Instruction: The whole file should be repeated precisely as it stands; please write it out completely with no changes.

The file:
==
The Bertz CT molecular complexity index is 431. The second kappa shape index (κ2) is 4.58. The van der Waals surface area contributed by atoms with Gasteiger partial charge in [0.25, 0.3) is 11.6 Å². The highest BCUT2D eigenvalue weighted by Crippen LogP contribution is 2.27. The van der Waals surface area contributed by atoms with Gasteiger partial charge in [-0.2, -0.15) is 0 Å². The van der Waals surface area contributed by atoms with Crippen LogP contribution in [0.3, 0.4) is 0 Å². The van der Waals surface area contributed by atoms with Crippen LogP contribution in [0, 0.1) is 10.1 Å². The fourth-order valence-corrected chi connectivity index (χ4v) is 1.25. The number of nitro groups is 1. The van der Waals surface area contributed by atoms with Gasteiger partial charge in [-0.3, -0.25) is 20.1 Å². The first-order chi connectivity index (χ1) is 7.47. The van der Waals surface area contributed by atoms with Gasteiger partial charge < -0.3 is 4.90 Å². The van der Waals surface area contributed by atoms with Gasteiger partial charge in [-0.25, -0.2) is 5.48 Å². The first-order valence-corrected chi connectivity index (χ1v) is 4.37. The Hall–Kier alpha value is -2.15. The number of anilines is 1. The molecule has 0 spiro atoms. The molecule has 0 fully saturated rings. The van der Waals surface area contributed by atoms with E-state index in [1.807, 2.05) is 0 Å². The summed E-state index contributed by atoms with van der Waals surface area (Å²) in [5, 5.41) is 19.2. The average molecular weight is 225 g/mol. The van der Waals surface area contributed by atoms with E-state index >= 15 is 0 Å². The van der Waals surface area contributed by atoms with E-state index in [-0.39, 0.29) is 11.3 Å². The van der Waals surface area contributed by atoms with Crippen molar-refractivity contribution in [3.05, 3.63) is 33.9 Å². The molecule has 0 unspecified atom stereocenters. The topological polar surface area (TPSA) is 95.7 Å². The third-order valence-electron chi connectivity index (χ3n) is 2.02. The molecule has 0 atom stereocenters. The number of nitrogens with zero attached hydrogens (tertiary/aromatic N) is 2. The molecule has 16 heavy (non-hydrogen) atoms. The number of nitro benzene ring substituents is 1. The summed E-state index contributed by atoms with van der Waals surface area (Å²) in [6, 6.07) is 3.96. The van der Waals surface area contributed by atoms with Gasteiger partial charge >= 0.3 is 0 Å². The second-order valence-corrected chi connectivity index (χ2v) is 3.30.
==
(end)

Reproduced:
The Bertz CT molecular complexity index is 431. The second kappa shape index (κ2) is 4.58. The van der Waals surface area contributed by atoms with Gasteiger partial charge in [0.25, 0.3) is 11.6 Å². The highest BCUT2D eigenvalue weighted by Crippen LogP contribution is 2.27. The van der Waals surface area contributed by atoms with Gasteiger partial charge in [-0.2, -0.15) is 0 Å². The van der Waals surface area contributed by atoms with Crippen LogP contribution in [0.3, 0.4) is 0 Å². The van der Waals surface area contributed by atoms with Crippen LogP contribution in [0, 0.1) is 10.1 Å². The fourth-order valence-corrected chi connectivity index (χ4v) is 1.25. The number of nitro groups is 1. The van der Waals surface area contributed by atoms with Gasteiger partial charge in [-0.3, -0.25) is 20.1 Å². The first-order chi connectivity index (χ1) is 7.47. The van der Waals surface area contributed by atoms with Gasteiger partial charge < -0.3 is 4.90 Å². The van der Waals surface area contributed by atoms with Gasteiger partial charge in [-0.25, -0.2) is 5.48 Å². The first-order valence-corrected chi connectivity index (χ1v) is 4.37. The Hall–Kier alpha value is -2.15. The number of anilines is 1. The molecule has 0 spiro atoms. The molecule has 0 fully saturated rings. The van der Waals surface area contributed by atoms with E-state index in [1.807, 2.05) is 0 Å². The summed E-state index contributed by atoms with van der Waals surface area (Å²) in [5, 5.41) is 19.2. The average molecular weight is 225 g/mol. The van der Waals surface area contributed by atoms with E-state index >= 15 is 0 Å². The van der Waals surface area contributed by atoms with E-state index in [-0.39, 0.29) is 11.3 Å². The van der Waals surface area contributed by atoms with Crippen molar-refractivity contribution in [3.05, 3.63) is 33.9 Å². The molecule has 0 unspecified atom stereocenters. The topological polar surface area (TPSA) is 95.7 Å². The third-order valence-electron chi connectivity index (χ3n) is 2.02. The molecule has 0 atom stereocenters. The number of nitrogens with zero attached hydrogens (tertiary/aromatic N) is 2. The molecule has 16 heavy (non-hydrogen) atoms. The number of nitro benzene ring substituents is 1. The summed E-state index contributed by atoms with van der Waals surface area (Å²) in [6, 6.07) is 3.96. The van der Waals surface area contributed by atoms with Gasteiger partial charge >= 0.3 is 0 Å². The second-order valence-corrected chi connectivity index (χ2v) is 3.30.